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Adventures in Publishing
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Purple World Publishing is an independent press started and operated by writers.  As we work our way through the maze of the publishing industry we continue to come across information and understanding that all of our writing friends would appreciate.
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Understanding Royalties

As a writer, I've often wondered about the way royalties work.  Why is it that a writer spends hundreds of hours, years of labor - blood, sweat, and tears - writing a book, and in the end only get about 8% royalties?  Is it really worth it?

After investigating the publishing process and the costs associated, from a publisher's standpoint, it becomes apparent why royalties are the way they are, and work the way they do.  It is a far more detailed and complex issue than just assigning an arbitrary percentage.  And, despite how it feels for most writers, it isn't a means of pulishers to get 90% of the pie while the writer gets next to nothing.

What is the standard royalty rate?  Royalty rates vary widely.  In general, royalties for hardcover trade books range from 10-15%, while rates on trade paperbacks range from 6-10%.

How much does the publisher make on a book?  While it is possible for the publisher to make direct sales of a book at the full retail price, most books that the publisher sells, sell at the wholesale price, which is usually 40-60% off the retail price.  For a $16.95 trade paperboack, if the wholesale price is 50%, the publisher is receiving $8.48 per book, gross.

If the author is paid an 8% royalty on the retail price, the author receives $1.36 per copy sold, bringing the publisher's net income on that book to $7.12.

What other costs are involved with producing a book?  Editing, layout, cover design, interior graphics, printing, shipping, marketing, and more.  All of which has to come out of the $7.12 the publisher was paid for the book.  Some research shows that the cost of producing the book averages around 30%.  In this example, that works out to about $5.09 per book.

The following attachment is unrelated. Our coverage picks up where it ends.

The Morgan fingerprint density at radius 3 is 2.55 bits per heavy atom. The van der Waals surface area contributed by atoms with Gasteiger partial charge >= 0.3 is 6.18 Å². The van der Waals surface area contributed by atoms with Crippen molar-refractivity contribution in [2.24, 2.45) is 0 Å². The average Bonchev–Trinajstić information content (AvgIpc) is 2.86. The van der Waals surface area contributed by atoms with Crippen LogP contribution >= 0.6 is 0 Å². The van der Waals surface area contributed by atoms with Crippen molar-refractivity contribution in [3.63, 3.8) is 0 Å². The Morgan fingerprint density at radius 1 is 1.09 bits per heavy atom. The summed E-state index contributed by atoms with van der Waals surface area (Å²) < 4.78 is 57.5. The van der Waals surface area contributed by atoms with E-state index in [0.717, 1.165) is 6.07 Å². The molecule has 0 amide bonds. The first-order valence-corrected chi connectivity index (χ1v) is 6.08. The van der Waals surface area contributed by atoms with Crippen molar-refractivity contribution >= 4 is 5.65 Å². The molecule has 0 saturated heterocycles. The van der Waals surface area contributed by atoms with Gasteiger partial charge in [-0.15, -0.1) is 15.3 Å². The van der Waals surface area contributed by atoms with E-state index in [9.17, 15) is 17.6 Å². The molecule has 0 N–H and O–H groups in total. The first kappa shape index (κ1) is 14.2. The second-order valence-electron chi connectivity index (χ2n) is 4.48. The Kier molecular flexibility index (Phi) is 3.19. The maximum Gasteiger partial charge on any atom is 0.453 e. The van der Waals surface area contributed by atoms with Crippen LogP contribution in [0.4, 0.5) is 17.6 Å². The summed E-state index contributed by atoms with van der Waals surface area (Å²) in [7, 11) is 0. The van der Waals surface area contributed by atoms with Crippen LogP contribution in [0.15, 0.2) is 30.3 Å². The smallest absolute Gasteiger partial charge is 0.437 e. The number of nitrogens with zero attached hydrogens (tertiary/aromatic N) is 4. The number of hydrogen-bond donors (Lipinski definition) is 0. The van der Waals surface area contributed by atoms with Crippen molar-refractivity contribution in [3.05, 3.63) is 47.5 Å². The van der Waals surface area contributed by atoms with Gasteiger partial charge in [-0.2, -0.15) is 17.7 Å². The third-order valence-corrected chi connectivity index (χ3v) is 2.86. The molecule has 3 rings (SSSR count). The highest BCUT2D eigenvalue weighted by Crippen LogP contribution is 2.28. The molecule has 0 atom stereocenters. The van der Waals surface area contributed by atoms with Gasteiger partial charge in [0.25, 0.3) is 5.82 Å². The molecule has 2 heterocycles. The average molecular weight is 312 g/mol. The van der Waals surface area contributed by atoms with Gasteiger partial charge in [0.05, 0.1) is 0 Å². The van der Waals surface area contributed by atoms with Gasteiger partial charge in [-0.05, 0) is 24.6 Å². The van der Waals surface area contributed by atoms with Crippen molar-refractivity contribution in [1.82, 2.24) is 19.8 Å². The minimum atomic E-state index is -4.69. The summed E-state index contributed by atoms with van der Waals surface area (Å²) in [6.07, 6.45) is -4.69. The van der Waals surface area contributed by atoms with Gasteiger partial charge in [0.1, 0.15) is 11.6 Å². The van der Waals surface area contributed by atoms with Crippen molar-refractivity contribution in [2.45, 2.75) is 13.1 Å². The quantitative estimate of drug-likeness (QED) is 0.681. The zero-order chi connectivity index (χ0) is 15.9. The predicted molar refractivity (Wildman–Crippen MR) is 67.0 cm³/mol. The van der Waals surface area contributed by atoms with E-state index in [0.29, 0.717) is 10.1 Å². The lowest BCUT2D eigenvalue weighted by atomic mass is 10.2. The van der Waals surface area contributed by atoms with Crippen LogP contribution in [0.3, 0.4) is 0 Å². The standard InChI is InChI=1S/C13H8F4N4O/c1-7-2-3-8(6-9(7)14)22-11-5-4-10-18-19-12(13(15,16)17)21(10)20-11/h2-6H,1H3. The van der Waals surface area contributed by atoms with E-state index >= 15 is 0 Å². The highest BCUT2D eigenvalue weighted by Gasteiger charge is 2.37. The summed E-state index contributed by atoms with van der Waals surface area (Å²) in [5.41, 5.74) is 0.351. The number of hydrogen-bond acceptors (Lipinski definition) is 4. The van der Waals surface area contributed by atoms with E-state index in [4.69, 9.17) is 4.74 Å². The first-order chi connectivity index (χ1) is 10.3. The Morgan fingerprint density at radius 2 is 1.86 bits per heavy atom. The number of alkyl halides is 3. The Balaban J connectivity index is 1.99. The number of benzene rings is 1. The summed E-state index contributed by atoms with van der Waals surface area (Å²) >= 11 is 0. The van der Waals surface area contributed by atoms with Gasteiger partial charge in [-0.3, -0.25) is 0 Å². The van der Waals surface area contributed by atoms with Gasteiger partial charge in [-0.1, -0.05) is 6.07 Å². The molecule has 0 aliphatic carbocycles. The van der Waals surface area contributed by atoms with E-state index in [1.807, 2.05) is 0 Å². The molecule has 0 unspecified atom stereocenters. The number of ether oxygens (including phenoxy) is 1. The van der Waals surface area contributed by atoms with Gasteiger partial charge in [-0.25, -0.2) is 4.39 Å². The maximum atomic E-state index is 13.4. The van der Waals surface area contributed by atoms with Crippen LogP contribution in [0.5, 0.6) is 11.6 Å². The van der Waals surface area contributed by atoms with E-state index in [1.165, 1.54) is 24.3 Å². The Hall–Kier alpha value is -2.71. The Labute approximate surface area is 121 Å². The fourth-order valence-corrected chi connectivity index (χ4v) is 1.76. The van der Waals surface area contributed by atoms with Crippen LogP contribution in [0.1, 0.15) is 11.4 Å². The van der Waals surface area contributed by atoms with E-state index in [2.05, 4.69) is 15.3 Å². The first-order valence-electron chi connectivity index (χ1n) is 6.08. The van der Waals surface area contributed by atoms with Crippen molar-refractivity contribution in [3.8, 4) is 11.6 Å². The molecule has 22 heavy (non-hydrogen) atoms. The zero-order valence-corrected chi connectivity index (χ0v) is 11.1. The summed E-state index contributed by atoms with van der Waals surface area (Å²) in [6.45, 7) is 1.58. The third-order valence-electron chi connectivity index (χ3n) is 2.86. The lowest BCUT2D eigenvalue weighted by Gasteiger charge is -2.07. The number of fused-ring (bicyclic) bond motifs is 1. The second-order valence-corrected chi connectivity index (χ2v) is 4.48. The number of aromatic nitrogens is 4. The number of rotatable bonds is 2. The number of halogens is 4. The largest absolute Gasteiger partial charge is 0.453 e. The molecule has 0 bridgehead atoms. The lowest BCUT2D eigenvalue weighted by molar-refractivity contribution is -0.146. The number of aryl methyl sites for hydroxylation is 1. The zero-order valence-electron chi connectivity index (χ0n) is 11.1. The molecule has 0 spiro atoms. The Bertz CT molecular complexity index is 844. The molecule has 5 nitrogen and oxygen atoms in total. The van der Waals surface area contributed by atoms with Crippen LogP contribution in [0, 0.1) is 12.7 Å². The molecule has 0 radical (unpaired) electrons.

That leaves the net publisher income for the book at $2.03 per copy.  This amount has to pay for the overhead of the publishing company - employees, insurance, office space, utilities, and much more.

When you look at it this way, it seems clear that it would be very difficult for a publisher to pay a higher royalty rate, and still remain in business.  As much as we as writers want to receive more, and many publishers would probably like to be able to pay more, it's just not financially feasible.

Posted by Karen at 7:30pm on May 10, 2011      {0 Comments}
Retail, Wholesale, Gross, Net, & Returns

The publishing industry is full of terms and jargon that begin to sound like a foreigh language after a while.  Even when the words being bantered about are words that are commonly known and widely used.

Royalties - the piece of the publishing puzzel that writers are often most concerned with - are calculated on a complex and varied set of terms and formulas relating to retail price, wholesale price, gross and net sales.

Retail price is the price printed on the book's cover, the price that the book will sell for, if it were to sell for full price in a book store.

Wholesale price is the discounted price that the publisher sells the book to distributers for.  The wholesale price can be as much as 60% of the retail price - I kid you not.

Gross sales refers to the total amount of sales income that the publisher receives on a book, based on retail and wholesale sales, regardless of any and all expenses incurred in the production and marketing of that book.

Net sales refers to the amount of sales income on a book minus some or all of the expenses incurred in the production and marketing of that book.

Returns are the books that book stores may send back to the publisher if they don't get bought.  The "royalty value" for returned books is deducted for the author's earned royalties.


Posted by Karen at 10:00m on December 3, 2009      {0 Comments}